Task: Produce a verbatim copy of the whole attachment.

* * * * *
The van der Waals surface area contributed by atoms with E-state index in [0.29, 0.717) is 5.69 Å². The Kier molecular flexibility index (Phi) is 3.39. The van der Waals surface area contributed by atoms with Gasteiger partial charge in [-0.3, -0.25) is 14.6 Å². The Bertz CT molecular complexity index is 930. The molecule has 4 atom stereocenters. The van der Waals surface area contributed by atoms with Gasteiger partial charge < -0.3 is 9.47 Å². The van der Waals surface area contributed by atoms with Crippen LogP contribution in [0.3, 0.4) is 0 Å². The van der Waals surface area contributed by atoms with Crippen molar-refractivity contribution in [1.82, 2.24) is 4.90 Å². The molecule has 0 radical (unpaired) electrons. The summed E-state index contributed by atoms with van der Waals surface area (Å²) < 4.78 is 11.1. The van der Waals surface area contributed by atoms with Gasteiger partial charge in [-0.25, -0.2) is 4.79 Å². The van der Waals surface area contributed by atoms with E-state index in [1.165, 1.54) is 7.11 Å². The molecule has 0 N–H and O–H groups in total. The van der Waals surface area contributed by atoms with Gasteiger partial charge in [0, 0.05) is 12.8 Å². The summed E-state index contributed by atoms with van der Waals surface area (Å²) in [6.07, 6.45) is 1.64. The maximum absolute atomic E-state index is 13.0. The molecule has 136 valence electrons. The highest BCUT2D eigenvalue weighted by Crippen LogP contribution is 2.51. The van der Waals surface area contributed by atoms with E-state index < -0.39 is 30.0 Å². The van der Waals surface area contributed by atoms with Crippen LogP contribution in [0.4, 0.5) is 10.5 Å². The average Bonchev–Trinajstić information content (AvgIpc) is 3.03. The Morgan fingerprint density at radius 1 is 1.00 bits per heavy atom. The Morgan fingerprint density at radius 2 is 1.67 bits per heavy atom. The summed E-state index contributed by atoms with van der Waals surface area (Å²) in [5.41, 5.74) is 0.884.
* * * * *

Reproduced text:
The van der Waals surface area contributed by atoms with E-state index in [0.29, 0.717) is 5.69 Å². The Kier molecular flexibility index (Phi) is 3.39. The van der Waals surface area contributed by atoms with Gasteiger partial charge in [-0.3, -0.25) is 14.6 Å². The Bertz CT molecular complexity index is 930. The molecule has 4 atom stereocenters. The van der Waals surface area contributed by atoms with Gasteiger partial charge < -0.3 is 9.47 Å². The van der Waals surface area contributed by atoms with Crippen LogP contribution in [0.3, 0.4) is 0 Å². The van der Waals surface area contributed by atoms with Crippen molar-refractivity contribution in [1.82, 2.24) is 4.90 Å². The molecule has 0 radical (unpaired) electrons. The summed E-state index contributed by atoms with van der Waals surface area (Å²) < 4.78 is 11.1. The van der Waals surface area contributed by atoms with Gasteiger partial charge in [-0.25, -0.2) is 4.79 Å². The van der Waals surface area contributed by atoms with E-state index in [1.165, 1.54) is 7.11 Å². The molecule has 0 N–H and O–H groups in total. The van der Waals surface area contributed by atoms with Gasteiger partial charge in [0, 0.05) is 12.8 Å². The summed E-state index contributed by atoms with van der Waals surface area (Å²) in [6.07, 6.45) is 1.64. The maximum absolute atomic E-state index is 13.0. The molecule has 136 valence electrons. The highest BCUT2D eigenvalue weighted by Crippen LogP contribution is 2.51. The van der Waals surface area contributed by atoms with E-state index < -0.39 is 30.0 Å². The van der Waals surface area contributed by atoms with Crippen LogP contribution in [0.4, 0.5) is 10.5 Å². The average Bonchev–Trinajstić information content (AvgIpc) is 3.03. The Morgan fingerprint density at radius 1 is 1.00 bits per heavy atom. The Morgan fingerprint density at radius 2 is 1.67 bits per heavy atom. The summed E-state index contributed by atoms with van der Waals surface area (Å²) in [5.41, 5.74) is 0.884.